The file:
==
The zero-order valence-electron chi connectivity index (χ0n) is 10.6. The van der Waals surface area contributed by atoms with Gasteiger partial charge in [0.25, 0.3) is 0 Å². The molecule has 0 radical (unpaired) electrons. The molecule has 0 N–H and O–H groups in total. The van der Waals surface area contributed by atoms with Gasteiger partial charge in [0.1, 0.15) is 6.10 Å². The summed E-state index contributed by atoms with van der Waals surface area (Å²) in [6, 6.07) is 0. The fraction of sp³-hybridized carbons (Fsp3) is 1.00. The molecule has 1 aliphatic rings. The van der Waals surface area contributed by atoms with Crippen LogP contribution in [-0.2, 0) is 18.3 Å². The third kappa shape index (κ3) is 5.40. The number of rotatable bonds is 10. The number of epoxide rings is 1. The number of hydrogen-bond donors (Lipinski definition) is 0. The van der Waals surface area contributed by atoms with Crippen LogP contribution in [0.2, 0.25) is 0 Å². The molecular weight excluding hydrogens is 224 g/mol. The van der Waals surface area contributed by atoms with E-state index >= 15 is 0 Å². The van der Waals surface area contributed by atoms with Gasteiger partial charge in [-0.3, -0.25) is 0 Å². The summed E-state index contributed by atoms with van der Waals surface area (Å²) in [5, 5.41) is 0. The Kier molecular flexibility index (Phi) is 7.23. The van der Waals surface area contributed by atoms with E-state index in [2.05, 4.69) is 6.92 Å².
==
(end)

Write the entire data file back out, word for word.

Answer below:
The zero-order valence-electron chi connectivity index (χ0n) is 10.6. The van der Waals surface area contributed by atoms with Gasteiger partial charge in [0.25, 0.3) is 0 Å². The molecule has 0 radical (unpaired) electrons. The molecule has 0 N–H and O–H groups in total. The van der Waals surface area contributed by atoms with Gasteiger partial charge in [0.1, 0.15) is 6.10 Å². The summed E-state index contributed by atoms with van der Waals surface area (Å²) in [6, 6.07) is 0. The fraction of sp³-hybridized carbons (Fsp3) is 1.00. The molecule has 1 aliphatic rings. The van der Waals surface area contributed by atoms with Crippen LogP contribution in [-0.2, 0) is 18.3 Å². The third kappa shape index (κ3) is 5.40. The number of rotatable bonds is 10. The number of epoxide rings is 1. The number of hydrogen-bond donors (Lipinski definition) is 0. The van der Waals surface area contributed by atoms with Crippen LogP contribution in [0.2, 0.25) is 0 Å². The molecular weight excluding hydrogens is 224 g/mol. The van der Waals surface area contributed by atoms with E-state index >= 15 is 0 Å². The van der Waals surface area contributed by atoms with Gasteiger partial charge in [-0.3, -0.25) is 0 Å². The summed E-state index contributed by atoms with van der Waals surface area (Å²) in [5, 5.41) is 0. The Kier molecular flexibility index (Phi) is 7.23. The van der Waals surface area contributed by atoms with E-state index in [2.05, 4.69) is 6.92 Å².